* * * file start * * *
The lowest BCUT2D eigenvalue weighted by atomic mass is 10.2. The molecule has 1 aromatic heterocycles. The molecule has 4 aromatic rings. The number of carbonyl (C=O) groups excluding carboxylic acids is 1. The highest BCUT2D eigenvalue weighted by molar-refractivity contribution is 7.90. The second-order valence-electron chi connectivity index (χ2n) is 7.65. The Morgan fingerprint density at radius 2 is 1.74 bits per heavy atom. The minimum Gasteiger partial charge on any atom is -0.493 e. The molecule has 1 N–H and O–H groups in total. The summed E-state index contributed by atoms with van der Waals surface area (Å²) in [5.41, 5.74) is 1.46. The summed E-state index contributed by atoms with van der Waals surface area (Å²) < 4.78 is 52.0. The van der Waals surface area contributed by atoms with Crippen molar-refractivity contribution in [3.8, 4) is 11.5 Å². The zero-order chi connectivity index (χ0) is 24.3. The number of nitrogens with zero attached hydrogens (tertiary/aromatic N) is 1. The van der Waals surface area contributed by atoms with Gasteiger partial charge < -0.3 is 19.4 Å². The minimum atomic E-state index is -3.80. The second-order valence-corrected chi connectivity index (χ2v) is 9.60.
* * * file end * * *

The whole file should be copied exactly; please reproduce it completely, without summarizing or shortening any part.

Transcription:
The lowest BCUT2D eigenvalue weighted by atomic mass is 10.2. The molecule has 1 aromatic heterocycles. The molecule has 4 aromatic rings. The number of carbonyl (C=O) groups excluding carboxylic acids is 1. The highest BCUT2D eigenvalue weighted by molar-refractivity contribution is 7.90. The second-order valence-electron chi connectivity index (χ2n) is 7.65. The Morgan fingerprint density at radius 2 is 1.74 bits per heavy atom. The minimum Gasteiger partial charge on any atom is -0.493 e. The molecule has 1 N–H and O–H groups in total. The summed E-state index contributed by atoms with van der Waals surface area (Å²) in [5.41, 5.74) is 1.46. The summed E-state index contributed by atoms with van der Waals surface area (Å²) < 4.78 is 52.0. The van der Waals surface area contributed by atoms with Crippen molar-refractivity contribution in [3.8, 4) is 11.5 Å². The zero-order chi connectivity index (χ0) is 24.3. The number of nitrogens with zero attached hydrogens (tertiary/aromatic N) is 1. The van der Waals surface area contributed by atoms with Gasteiger partial charge < -0.3 is 19.4 Å². The minimum atomic E-state index is -3.80. The second-order valence-corrected chi connectivity index (χ2v) is 9.60.